From June 28 to June 30, Bootlin participated to the Embedded Linux Conference Europe, which was organized as part of the new and larger Embedded Open Source Summit.
In addition, the day before the conference, on June 27, our team had a great team building event, spending the day visiting Prague, having lunch in a traditional restaurant, enjoying a boat tour on the Vltava river, and an evening with a traditional dinner and folklore music. As our team is distributed, conferences are a great opportunity to meet each other and Prague was for several members of our team their first in-person meeting.
With 14 Bootlin engineers at the conference, almost our entire engineering team participated. Indeed, we have a policy at Bootlin to offer to all our engineers, regardless of their seniority level, the chance of attending 2 technical conferences each year.
This first edition of Embedded Open Source Summit was a new attempt from the Linux Foundation to host embedded-focused events outside of the larger Open Source Summit. We found this new format of having an embedded-focused conference to be very effective. The crowd was smaller, and it was much easier to meet people with similar interests, and for other people to find us. Unfortunately the 2024 edition in the US will again be co-located with the larger Open Source Summit, but we look forward to the 2025 edition, back in Europe, and part of the embedded-focused Embedded Open Source Summit.
We also found the talk selection to be of very high quality this year, with many in our team agreeing that the quality was probably even higher than last year’s edition. In a number of future blog posts, we will share our selection of talks we found interesting, to hopefully encourage our readers to dig into some of the very useful content provided during the conference. In terms of schedule, we unfortunately again found disappointing the time dedicated to keynotes that were for many not very relevant to people interested by technical topics, and would have preferred to see more time dedicated to technical talks.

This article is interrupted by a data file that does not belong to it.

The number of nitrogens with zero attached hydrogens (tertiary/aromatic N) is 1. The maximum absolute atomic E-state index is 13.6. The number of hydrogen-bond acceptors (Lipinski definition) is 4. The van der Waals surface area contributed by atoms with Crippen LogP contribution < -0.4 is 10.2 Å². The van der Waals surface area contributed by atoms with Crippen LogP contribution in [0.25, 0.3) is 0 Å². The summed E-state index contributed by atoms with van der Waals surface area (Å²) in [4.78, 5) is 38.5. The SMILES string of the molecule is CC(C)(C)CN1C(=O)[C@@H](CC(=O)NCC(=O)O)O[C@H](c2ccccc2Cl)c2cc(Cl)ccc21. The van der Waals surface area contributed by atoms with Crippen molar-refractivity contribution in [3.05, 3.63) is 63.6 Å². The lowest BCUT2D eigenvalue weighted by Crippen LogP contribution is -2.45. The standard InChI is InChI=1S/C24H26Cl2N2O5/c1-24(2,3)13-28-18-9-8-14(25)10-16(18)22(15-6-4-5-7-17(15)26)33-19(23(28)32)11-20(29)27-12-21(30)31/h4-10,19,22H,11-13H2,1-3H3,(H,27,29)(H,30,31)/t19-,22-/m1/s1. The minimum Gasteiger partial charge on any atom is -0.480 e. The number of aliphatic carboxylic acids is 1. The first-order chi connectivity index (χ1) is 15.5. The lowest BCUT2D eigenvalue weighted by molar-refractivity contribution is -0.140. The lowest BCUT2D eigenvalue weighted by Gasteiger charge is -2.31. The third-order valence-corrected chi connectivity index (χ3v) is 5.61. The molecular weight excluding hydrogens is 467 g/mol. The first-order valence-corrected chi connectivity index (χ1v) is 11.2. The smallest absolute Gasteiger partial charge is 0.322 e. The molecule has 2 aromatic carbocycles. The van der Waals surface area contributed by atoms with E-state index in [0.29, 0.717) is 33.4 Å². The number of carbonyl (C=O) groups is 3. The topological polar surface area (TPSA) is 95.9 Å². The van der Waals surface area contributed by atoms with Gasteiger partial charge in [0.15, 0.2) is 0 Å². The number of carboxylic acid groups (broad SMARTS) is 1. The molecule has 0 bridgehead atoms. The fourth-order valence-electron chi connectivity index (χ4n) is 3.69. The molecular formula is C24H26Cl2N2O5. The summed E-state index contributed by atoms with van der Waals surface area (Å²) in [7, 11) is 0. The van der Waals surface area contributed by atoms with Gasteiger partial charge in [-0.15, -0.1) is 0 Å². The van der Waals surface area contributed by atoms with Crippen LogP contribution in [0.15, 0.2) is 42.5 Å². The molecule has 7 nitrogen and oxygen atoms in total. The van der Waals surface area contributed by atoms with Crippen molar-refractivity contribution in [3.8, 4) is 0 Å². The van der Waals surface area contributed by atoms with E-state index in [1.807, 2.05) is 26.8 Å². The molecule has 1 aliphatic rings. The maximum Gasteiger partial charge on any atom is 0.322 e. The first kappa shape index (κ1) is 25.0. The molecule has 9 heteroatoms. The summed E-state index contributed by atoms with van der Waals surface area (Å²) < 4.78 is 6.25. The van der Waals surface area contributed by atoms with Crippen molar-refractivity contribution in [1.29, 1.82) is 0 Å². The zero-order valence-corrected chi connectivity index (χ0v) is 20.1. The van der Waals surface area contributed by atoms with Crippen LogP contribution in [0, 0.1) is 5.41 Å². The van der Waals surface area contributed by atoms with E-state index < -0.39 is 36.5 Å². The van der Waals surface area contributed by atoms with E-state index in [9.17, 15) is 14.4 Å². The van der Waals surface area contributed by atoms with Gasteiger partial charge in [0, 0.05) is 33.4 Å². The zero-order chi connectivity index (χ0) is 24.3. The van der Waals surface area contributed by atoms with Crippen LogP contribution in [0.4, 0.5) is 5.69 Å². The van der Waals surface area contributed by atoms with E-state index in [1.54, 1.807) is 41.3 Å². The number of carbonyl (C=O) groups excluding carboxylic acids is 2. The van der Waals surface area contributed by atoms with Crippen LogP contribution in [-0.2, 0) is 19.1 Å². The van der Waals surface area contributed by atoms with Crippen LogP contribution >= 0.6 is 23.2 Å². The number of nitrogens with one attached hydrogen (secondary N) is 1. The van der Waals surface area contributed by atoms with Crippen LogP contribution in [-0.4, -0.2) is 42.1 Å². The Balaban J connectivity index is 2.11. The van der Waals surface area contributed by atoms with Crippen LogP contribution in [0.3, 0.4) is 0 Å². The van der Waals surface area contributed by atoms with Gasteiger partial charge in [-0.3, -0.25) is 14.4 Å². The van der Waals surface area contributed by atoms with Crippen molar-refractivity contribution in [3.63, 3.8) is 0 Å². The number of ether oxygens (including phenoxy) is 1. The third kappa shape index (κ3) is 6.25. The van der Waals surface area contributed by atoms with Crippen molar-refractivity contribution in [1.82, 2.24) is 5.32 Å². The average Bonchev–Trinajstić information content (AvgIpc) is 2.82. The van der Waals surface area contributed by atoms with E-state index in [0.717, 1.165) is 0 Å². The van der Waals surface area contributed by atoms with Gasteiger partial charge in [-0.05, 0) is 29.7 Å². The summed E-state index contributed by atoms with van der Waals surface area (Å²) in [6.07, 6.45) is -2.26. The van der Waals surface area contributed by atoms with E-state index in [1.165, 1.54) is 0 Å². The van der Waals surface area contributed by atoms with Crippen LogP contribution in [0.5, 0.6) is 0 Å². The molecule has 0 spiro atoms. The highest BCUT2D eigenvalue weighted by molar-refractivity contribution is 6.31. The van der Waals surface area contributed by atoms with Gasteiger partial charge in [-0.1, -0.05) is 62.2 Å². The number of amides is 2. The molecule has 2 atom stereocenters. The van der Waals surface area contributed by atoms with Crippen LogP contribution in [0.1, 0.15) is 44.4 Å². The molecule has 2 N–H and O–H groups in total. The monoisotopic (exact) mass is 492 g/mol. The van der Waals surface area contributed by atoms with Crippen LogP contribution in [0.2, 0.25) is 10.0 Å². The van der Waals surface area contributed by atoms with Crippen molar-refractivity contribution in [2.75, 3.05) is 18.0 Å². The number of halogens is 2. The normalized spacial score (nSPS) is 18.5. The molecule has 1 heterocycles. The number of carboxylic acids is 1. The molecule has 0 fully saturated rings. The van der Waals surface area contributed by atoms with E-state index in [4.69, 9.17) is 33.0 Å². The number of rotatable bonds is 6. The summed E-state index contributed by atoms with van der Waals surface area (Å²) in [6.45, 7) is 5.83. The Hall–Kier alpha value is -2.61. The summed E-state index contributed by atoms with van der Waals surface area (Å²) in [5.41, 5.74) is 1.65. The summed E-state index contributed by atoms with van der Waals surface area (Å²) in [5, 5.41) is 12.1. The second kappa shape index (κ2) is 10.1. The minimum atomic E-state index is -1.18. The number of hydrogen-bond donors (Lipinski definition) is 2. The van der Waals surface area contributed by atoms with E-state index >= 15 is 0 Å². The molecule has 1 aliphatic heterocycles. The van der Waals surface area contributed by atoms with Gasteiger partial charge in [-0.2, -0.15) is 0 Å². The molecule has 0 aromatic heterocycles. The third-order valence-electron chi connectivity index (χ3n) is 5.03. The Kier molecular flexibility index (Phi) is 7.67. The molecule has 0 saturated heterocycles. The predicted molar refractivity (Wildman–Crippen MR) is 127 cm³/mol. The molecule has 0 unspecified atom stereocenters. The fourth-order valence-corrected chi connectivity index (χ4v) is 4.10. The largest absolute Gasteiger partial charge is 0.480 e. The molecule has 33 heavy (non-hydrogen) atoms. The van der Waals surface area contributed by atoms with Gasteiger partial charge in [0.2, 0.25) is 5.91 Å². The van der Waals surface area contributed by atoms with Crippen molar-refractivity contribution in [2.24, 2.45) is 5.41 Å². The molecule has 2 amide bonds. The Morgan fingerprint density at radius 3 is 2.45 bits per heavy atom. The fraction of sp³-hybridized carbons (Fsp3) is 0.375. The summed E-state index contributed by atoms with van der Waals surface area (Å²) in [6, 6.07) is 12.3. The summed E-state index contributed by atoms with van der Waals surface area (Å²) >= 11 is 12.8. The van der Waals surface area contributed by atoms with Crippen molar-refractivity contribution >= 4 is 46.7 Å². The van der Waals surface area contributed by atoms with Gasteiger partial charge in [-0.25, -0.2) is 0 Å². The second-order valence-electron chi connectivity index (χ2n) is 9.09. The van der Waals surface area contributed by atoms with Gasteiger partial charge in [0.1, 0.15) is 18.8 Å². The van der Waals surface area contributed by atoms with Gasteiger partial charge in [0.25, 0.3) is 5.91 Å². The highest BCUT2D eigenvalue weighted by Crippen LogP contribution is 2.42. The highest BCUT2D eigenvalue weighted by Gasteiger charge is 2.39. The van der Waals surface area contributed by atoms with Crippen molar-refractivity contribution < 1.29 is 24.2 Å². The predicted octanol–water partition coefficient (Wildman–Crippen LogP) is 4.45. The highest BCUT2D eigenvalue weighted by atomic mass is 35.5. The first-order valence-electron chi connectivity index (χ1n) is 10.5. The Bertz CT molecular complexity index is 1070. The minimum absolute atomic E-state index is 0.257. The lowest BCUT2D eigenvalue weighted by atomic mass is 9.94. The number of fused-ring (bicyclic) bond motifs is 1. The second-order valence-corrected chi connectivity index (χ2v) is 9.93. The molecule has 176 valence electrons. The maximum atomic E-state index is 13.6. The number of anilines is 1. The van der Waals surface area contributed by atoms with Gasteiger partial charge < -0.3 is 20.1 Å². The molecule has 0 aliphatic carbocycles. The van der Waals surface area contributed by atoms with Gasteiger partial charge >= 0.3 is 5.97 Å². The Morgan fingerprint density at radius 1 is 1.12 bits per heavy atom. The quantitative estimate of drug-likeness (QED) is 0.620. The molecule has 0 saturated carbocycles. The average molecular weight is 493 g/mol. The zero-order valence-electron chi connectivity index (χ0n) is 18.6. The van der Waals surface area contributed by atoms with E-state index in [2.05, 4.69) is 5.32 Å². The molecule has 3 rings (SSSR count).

During this conference, we presented 3 talks and had one booth at the technical showcase.
A tour of USB Device Controller (UDC) in Linux
Talk given by Bootlin engineer Hervé Codina
This talk is a presentation of the USB Device Controller (UDC) subsystem in Linux. It will focus on USB 2.0 devices but the topics presented will also be relevant for USB3.
A USB Device Controller (UDC) is one component of a USB Gadget. A USB gadget is made of one or more USB functions exposed through one UDC. The USB functions are in charge of the functionalities and the UDC handles the transfers on the USB Endpoints involved in the USB gadget and drives the hardware to perform such transfers.
In this talk, we will first give an introduction to the USB 2.0 standard. We will highlight the different types of transfers, the available standard control requests and the standard device states.
Then, based on the USB 2.0 standard introduction, we will describe the goal of the UDCs and how they are implemented in the Linux kernel with a particular focus on the USB EP0 control handling involved in the USB enumeration process.
The last part will present a tool available and several pre-composed USB gadgets that can be used to test a UDC.
A Current Overview of the DRM KMS Driver-Side APIs